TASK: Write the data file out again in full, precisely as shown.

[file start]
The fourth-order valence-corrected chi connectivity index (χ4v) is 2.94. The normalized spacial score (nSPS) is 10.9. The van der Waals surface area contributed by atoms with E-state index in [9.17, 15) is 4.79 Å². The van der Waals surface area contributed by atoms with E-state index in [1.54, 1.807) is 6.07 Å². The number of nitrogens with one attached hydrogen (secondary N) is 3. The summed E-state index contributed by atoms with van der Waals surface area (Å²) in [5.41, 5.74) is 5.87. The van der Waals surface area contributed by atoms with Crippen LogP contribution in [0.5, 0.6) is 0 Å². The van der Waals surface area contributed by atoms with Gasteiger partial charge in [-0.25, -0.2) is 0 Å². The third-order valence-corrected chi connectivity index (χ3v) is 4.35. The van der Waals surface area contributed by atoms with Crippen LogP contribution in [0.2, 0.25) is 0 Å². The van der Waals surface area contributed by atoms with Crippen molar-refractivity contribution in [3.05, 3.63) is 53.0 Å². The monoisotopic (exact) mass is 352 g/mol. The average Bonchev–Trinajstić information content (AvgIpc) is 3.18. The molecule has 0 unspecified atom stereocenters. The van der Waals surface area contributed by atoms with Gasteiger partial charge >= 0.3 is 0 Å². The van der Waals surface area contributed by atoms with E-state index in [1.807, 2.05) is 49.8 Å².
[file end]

The fourth-order valence-corrected chi connectivity index (χ4v) is 2.94. The normalized spacial score (nSPS) is 10.9. The van der Waals surface area contributed by atoms with E-state index in [9.17, 15) is 4.79 Å². The van der Waals surface area contributed by atoms with E-state index in [1.54, 1.807) is 6.07 Å². The number of nitrogens with one attached hydrogen (secondary N) is 3. The summed E-state index contributed by atoms with van der Waals surface area (Å²) in [5.41, 5.74) is 5.87. The van der Waals surface area contributed by atoms with Crippen LogP contribution in [0.5, 0.6) is 0 Å². The van der Waals surface area contributed by atoms with Gasteiger partial charge in [-0.25, -0.2) is 0 Å². The third-order valence-corrected chi connectivity index (χ3v) is 4.35. The van der Waals surface area contributed by atoms with Crippen LogP contribution in [0.2, 0.25) is 0 Å². The van der Waals surface area contributed by atoms with Crippen molar-refractivity contribution in [3.05, 3.63) is 53.0 Å². The monoisotopic (exact) mass is 352 g/mol. The average Bonchev–Trinajstić information content (AvgIpc) is 3.18. The molecule has 0 unspecified atom stereocenters. The van der Waals surface area contributed by atoms with Gasteiger partial charge >= 0.3 is 0 Å². The van der Waals surface area contributed by atoms with E-state index in [1.807, 2.05) is 49.8 Å².